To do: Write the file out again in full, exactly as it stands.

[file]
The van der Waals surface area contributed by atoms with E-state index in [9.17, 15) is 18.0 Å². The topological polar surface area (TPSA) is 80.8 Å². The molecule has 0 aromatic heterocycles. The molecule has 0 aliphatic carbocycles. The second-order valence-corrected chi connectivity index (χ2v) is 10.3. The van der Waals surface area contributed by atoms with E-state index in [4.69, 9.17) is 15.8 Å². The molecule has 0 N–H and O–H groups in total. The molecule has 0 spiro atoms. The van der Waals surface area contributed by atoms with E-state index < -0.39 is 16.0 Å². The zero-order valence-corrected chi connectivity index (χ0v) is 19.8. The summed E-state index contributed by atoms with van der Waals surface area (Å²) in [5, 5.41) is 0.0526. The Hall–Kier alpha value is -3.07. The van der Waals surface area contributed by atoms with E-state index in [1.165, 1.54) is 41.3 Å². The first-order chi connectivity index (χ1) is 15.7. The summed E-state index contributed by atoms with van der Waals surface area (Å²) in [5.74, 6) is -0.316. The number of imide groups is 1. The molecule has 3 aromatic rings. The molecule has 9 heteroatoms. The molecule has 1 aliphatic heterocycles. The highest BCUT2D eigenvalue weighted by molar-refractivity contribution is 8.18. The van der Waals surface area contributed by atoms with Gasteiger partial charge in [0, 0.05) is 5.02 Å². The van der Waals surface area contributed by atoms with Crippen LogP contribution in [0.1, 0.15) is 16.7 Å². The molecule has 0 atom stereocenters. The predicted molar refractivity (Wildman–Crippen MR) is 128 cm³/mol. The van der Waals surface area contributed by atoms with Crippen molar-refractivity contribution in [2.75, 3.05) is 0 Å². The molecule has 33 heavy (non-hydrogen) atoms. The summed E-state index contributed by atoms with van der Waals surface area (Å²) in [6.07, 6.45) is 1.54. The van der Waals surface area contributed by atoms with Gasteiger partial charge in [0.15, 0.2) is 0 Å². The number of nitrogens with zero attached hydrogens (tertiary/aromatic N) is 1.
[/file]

The van der Waals surface area contributed by atoms with E-state index in [9.17, 15) is 18.0 Å². The topological polar surface area (TPSA) is 80.8 Å². The molecule has 0 aromatic heterocycles. The molecule has 0 aliphatic carbocycles. The second-order valence-corrected chi connectivity index (χ2v) is 10.3. The van der Waals surface area contributed by atoms with E-state index in [4.69, 9.17) is 15.8 Å². The molecule has 0 N–H and O–H groups in total. The molecule has 0 spiro atoms. The van der Waals surface area contributed by atoms with E-state index < -0.39 is 16.0 Å². The zero-order valence-corrected chi connectivity index (χ0v) is 19.8. The summed E-state index contributed by atoms with van der Waals surface area (Å²) in [5, 5.41) is 0.0526. The Hall–Kier alpha value is -3.07. The van der Waals surface area contributed by atoms with E-state index in [1.165, 1.54) is 41.3 Å². The first-order chi connectivity index (χ1) is 15.7. The summed E-state index contributed by atoms with van der Waals surface area (Å²) in [5.74, 6) is -0.316. The number of imide groups is 1. The molecule has 3 aromatic rings. The molecule has 9 heteroatoms. The molecule has 1 aliphatic heterocycles. The highest BCUT2D eigenvalue weighted by molar-refractivity contribution is 8.18. The van der Waals surface area contributed by atoms with Gasteiger partial charge in [0, 0.05) is 5.02 Å². The van der Waals surface area contributed by atoms with Crippen LogP contribution in [0.1, 0.15) is 16.7 Å². The molecule has 0 atom stereocenters. The predicted molar refractivity (Wildman–Crippen MR) is 128 cm³/mol. The van der Waals surface area contributed by atoms with Crippen molar-refractivity contribution in [2.75, 3.05) is 0 Å². The molecule has 33 heavy (non-hydrogen) atoms. The summed E-state index contributed by atoms with van der Waals surface area (Å²) in [6.07, 6.45) is 1.54. The van der Waals surface area contributed by atoms with Gasteiger partial charge in [0.15, 0.2) is 0 Å². The number of nitrogens with zero attached hydrogens (tertiary/aromatic N) is 1.